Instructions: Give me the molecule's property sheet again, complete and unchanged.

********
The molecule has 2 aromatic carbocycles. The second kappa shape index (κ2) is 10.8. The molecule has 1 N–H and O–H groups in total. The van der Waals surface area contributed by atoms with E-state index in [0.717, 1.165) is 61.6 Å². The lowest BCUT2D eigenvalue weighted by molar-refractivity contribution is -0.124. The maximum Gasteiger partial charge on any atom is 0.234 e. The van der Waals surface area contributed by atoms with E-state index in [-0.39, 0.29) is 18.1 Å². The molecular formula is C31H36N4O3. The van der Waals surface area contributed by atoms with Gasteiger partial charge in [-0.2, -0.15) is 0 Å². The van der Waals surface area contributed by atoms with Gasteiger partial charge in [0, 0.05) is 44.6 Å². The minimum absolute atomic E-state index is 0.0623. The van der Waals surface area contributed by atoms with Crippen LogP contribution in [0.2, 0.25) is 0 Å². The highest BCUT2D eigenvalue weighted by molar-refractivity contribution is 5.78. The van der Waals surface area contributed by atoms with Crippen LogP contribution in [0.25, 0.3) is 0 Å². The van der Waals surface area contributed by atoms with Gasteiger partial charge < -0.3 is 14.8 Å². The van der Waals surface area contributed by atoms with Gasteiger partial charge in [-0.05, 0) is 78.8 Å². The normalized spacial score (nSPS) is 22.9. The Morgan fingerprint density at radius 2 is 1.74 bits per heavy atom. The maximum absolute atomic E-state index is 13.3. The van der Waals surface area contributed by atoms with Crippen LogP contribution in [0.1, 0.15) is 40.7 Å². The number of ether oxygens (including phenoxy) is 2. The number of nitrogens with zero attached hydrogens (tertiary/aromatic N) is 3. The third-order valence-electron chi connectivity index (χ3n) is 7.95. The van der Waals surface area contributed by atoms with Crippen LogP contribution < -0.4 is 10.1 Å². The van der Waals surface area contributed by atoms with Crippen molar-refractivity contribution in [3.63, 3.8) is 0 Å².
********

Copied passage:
The molecule has 2 aromatic carbocycles. The second kappa shape index (κ2) is 10.8. The molecule has 1 N–H and O–H groups in total. The van der Waals surface area contributed by atoms with E-state index in [0.717, 1.165) is 61.6 Å². The lowest BCUT2D eigenvalue weighted by molar-refractivity contribution is -0.124. The maximum Gasteiger partial charge on any atom is 0.234 e. The van der Waals surface area contributed by atoms with E-state index in [-0.39, 0.29) is 18.1 Å². The molecular formula is C31H36N4O3. The van der Waals surface area contributed by atoms with Gasteiger partial charge in [-0.2, -0.15) is 0 Å². The van der Waals surface area contributed by atoms with Gasteiger partial charge in [0, 0.05) is 44.6 Å². The minimum absolute atomic E-state index is 0.0623. The van der Waals surface area contributed by atoms with Crippen LogP contribution in [0.2, 0.25) is 0 Å². The highest BCUT2D eigenvalue weighted by molar-refractivity contribution is 5.78. The van der Waals surface area contributed by atoms with Crippen LogP contribution in [0.25, 0.3) is 0 Å². The van der Waals surface area contributed by atoms with Gasteiger partial charge < -0.3 is 14.8 Å². The van der Waals surface area contributed by atoms with Gasteiger partial charge in [-0.05, 0) is 78.8 Å². The normalized spacial score (nSPS) is 22.9. The Morgan fingerprint density at radius 2 is 1.74 bits per heavy atom. The maximum absolute atomic E-state index is 13.3. The van der Waals surface area contributed by atoms with Crippen LogP contribution in [0.1, 0.15) is 40.7 Å². The number of ether oxygens (including phenoxy) is 2. The number of nitrogens with zero attached hydrogens (tertiary/aromatic N) is 3. The third-order valence-electron chi connectivity index (χ3n) is 7.95. The van der Waals surface area contributed by atoms with Crippen LogP contribution < -0.4 is 10.1 Å². The van der Waals surface area contributed by atoms with Crippen molar-refractivity contribution in [3.63, 3.8) is 0 Å².